Hi Dan
So will Kudu rebalance tablets on different disks dynamically when some gets bigger than other, in order not to fill a disk while the other disk space could remain mostly free ?

2017-03-02 18:26 GMT+01:00 Dan Burkert <danburkert@apache.org>:
Hi Alexandre,

responses inline

On Thu, Mar 2, 2017 at 9:18 AM, Alexandre Fouché <afouche@onfocus.io> wrote:

When storing data on multiple JBOD disks, will Kudu assign data for tablets efficiently as far as tablet sizes or activity are concerned, or will it simply try to assign roughly the same number of tablets on each disk, regarless of tablets true size or activity (we have many empty tablets at this time). And will it rebalance tablets to one disk or another automatically ? Or is it still better to expose one RAID0 volume ?

Kudu will evenly spread data from all tablets across all disks.  This allows Kudu to get good write throughput and balancing, but similarly to RAID 0 it means that if one drive fails, all tablets on that tablet server will become unavailable. Kudu will automatically recover by re-replicating the tablets to a different tablet server as long as a majority of replicas are still available.  So, RAID 0 should provide no benefit for Kudu.  It's on the roadmap to make multi-disk configuration more flexible so that if a single disk dies only a subset of the tablets will become unavailable, but I don't have a timeline on that feature (no one is working on it to my knowledge).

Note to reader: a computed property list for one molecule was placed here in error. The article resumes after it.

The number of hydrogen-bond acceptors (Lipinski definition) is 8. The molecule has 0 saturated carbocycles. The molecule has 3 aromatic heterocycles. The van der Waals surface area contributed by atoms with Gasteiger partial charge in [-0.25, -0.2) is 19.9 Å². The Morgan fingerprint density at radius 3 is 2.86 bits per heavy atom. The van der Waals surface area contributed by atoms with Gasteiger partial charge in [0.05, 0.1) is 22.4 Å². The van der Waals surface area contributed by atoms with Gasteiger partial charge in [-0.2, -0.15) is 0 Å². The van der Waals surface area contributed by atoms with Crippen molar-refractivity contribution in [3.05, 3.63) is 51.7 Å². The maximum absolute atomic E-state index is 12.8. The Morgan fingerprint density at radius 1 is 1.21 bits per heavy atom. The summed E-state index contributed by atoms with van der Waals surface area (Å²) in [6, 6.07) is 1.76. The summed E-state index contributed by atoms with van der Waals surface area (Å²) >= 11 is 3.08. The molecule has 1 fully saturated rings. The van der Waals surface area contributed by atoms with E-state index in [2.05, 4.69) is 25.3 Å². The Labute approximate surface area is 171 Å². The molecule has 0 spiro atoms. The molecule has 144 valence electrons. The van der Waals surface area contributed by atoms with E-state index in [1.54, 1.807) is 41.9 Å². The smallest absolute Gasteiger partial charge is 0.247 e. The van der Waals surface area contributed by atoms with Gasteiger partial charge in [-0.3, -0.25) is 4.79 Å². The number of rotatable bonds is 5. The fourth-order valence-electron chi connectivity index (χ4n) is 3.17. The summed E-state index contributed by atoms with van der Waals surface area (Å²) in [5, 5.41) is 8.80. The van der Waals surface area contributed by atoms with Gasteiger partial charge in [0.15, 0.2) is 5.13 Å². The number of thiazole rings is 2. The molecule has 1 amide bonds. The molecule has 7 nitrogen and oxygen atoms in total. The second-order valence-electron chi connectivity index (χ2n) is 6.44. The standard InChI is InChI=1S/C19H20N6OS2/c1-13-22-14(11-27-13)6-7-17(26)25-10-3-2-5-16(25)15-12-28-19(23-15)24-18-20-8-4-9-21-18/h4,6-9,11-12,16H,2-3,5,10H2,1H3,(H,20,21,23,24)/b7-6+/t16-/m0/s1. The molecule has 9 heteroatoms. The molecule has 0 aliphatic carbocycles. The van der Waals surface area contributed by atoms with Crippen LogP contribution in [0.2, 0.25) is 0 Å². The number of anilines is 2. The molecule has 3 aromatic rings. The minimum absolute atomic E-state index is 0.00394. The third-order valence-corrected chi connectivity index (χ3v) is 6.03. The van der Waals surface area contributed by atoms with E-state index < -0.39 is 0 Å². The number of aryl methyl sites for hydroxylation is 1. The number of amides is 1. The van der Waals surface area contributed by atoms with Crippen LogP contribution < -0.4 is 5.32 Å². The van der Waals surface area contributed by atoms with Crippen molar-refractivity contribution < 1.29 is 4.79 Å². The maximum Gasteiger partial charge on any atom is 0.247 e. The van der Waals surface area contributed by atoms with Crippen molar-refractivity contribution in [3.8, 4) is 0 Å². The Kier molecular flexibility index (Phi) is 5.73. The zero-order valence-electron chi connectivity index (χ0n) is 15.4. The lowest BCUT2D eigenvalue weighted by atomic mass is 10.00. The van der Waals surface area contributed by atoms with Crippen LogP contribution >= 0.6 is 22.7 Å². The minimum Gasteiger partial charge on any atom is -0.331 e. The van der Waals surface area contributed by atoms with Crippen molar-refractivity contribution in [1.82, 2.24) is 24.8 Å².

Will using JBOD disks better than RAID stripes ? It seems from Bug reports that when WAL disk fails, or one of the JBOD data disks, Kudu is still unable to recover and keep or migrate good tablets. In that case, it shows no improvement over a failed disk on a RAID0 where in both cases the only recover option is to delete the whole Kudu data and WAL and let it resync from other nodes ?

I think what I wrote previously answers this, if not I can clarify.

I found comments that WAL can only be one one disk, is it still the case, or is this info obsolete ?

This is currently the case. If you have many disks it's often advantageous to put the WAL on it's own disk (ideally an SSD if it's available). The WAL workload is more latency sensitive than the data workload.

- Dan